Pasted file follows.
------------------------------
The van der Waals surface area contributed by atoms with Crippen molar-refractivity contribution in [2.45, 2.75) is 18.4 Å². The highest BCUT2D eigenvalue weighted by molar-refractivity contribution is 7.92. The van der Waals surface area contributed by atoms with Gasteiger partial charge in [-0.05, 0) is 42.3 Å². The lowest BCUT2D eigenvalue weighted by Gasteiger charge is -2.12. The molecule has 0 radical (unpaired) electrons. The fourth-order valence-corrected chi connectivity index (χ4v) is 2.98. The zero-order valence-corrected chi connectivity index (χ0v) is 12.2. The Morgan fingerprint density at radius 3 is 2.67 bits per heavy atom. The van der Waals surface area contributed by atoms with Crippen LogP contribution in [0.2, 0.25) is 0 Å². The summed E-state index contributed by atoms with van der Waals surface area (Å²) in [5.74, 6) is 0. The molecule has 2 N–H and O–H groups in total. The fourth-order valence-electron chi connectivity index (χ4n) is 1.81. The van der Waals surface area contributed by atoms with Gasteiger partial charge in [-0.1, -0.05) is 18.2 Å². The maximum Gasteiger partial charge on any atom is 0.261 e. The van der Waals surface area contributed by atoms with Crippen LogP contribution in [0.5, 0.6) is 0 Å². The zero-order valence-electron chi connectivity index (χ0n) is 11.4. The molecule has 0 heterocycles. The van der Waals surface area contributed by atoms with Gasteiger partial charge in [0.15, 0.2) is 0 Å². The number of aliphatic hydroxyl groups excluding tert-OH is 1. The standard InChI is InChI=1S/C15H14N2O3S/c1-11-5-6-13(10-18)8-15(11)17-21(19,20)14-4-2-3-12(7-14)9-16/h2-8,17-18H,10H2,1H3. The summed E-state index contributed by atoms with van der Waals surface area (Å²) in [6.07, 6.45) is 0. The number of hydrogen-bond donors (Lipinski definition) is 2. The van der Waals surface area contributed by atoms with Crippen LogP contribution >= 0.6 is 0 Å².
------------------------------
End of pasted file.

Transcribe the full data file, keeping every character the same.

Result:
The van der Waals surface area contributed by atoms with Crippen molar-refractivity contribution in [2.45, 2.75) is 18.4 Å². The highest BCUT2D eigenvalue weighted by molar-refractivity contribution is 7.92. The van der Waals surface area contributed by atoms with Gasteiger partial charge in [-0.05, 0) is 42.3 Å². The lowest BCUT2D eigenvalue weighted by Gasteiger charge is -2.12. The molecule has 0 radical (unpaired) electrons. The fourth-order valence-corrected chi connectivity index (χ4v) is 2.98. The zero-order valence-corrected chi connectivity index (χ0v) is 12.2. The Morgan fingerprint density at radius 3 is 2.67 bits per heavy atom. The van der Waals surface area contributed by atoms with Crippen LogP contribution in [0.2, 0.25) is 0 Å². The summed E-state index contributed by atoms with van der Waals surface area (Å²) in [5.74, 6) is 0. The molecule has 2 N–H and O–H groups in total. The fourth-order valence-electron chi connectivity index (χ4n) is 1.81. The van der Waals surface area contributed by atoms with Gasteiger partial charge in [-0.1, -0.05) is 18.2 Å². The maximum Gasteiger partial charge on any atom is 0.261 e. The van der Waals surface area contributed by atoms with Crippen LogP contribution in [0.5, 0.6) is 0 Å². The zero-order valence-electron chi connectivity index (χ0n) is 11.4. The molecule has 0 heterocycles. The van der Waals surface area contributed by atoms with Gasteiger partial charge in [0.15, 0.2) is 0 Å². The number of aliphatic hydroxyl groups excluding tert-OH is 1. The standard InChI is InChI=1S/C15H14N2O3S/c1-11-5-6-13(10-18)8-15(11)17-21(19,20)14-4-2-3-12(7-14)9-16/h2-8,17-18H,10H2,1H3. The summed E-state index contributed by atoms with van der Waals surface area (Å²) in [6.07, 6.45) is 0. The number of hydrogen-bond donors (Lipinski definition) is 2. The van der Waals surface area contributed by atoms with Crippen LogP contribution >= 0.6 is 0 Å².